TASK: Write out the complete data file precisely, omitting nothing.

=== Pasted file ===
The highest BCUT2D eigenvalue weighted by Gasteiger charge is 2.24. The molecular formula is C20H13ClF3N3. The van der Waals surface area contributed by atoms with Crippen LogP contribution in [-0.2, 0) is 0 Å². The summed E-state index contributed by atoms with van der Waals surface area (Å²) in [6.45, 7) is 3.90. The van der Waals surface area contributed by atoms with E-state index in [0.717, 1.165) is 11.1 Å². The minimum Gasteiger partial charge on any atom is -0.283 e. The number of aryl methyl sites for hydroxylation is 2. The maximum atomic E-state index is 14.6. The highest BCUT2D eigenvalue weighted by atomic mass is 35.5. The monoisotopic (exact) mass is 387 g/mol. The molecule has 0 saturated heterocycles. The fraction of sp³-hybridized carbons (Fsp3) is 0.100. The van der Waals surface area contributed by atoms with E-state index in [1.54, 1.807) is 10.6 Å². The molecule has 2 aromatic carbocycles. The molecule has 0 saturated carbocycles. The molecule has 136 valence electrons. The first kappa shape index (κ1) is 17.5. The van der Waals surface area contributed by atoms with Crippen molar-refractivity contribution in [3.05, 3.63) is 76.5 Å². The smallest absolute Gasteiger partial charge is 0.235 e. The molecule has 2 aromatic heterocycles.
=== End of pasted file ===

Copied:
The highest BCUT2D eigenvalue weighted by Gasteiger charge is 2.24. The molecular formula is C20H13ClF3N3. The van der Waals surface area contributed by atoms with Crippen LogP contribution in [-0.2, 0) is 0 Å². The summed E-state index contributed by atoms with van der Waals surface area (Å²) in [6.45, 7) is 3.90. The van der Waals surface area contributed by atoms with E-state index in [0.717, 1.165) is 11.1 Å². The minimum Gasteiger partial charge on any atom is -0.283 e. The number of aryl methyl sites for hydroxylation is 2. The maximum atomic E-state index is 14.6. The highest BCUT2D eigenvalue weighted by atomic mass is 35.5. The monoisotopic (exact) mass is 387 g/mol. The molecule has 0 saturated heterocycles. The fraction of sp³-hybridized carbons (Fsp3) is 0.100. The van der Waals surface area contributed by atoms with E-state index in [1.54, 1.807) is 10.6 Å². The molecule has 2 aromatic carbocycles. The molecule has 0 saturated carbocycles. The molecule has 136 valence electrons. The first kappa shape index (κ1) is 17.5. The van der Waals surface area contributed by atoms with Crippen molar-refractivity contribution in [3.05, 3.63) is 76.5 Å². The smallest absolute Gasteiger partial charge is 0.235 e. The molecule has 2 aromatic heterocycles.